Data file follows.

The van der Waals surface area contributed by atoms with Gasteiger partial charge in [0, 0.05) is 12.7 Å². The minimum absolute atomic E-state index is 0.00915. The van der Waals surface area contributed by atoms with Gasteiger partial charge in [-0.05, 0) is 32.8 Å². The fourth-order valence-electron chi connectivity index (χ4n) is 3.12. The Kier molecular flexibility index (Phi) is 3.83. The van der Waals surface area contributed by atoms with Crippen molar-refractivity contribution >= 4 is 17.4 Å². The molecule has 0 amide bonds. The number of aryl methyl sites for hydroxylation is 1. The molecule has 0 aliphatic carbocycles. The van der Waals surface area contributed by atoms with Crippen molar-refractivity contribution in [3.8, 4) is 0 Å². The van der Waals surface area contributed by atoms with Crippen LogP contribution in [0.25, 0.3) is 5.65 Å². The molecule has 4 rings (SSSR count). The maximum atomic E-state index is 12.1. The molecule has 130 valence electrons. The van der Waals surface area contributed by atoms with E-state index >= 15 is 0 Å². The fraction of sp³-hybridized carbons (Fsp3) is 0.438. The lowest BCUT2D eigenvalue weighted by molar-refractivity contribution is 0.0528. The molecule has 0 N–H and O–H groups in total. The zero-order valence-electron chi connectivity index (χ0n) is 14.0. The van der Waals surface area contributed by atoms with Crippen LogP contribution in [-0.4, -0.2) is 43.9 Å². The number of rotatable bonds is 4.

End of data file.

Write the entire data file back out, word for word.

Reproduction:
The van der Waals surface area contributed by atoms with Gasteiger partial charge in [0, 0.05) is 12.7 Å². The minimum absolute atomic E-state index is 0.00915. The van der Waals surface area contributed by atoms with Gasteiger partial charge in [-0.05, 0) is 32.8 Å². The fourth-order valence-electron chi connectivity index (χ4n) is 3.12. The Kier molecular flexibility index (Phi) is 3.83. The van der Waals surface area contributed by atoms with Crippen molar-refractivity contribution >= 4 is 17.4 Å². The molecule has 0 amide bonds. The number of aryl methyl sites for hydroxylation is 1. The molecule has 0 aliphatic carbocycles. The van der Waals surface area contributed by atoms with Crippen molar-refractivity contribution in [3.8, 4) is 0 Å². The van der Waals surface area contributed by atoms with Crippen LogP contribution in [0.25, 0.3) is 5.65 Å². The molecule has 4 rings (SSSR count). The maximum atomic E-state index is 12.1. The molecule has 130 valence electrons. The van der Waals surface area contributed by atoms with E-state index >= 15 is 0 Å². The fraction of sp³-hybridized carbons (Fsp3) is 0.438. The lowest BCUT2D eigenvalue weighted by molar-refractivity contribution is 0.0528. The molecule has 0 N–H and O–H groups in total. The zero-order valence-electron chi connectivity index (χ0n) is 14.0. The van der Waals surface area contributed by atoms with Crippen LogP contribution in [-0.4, -0.2) is 43.9 Å². The number of rotatable bonds is 4.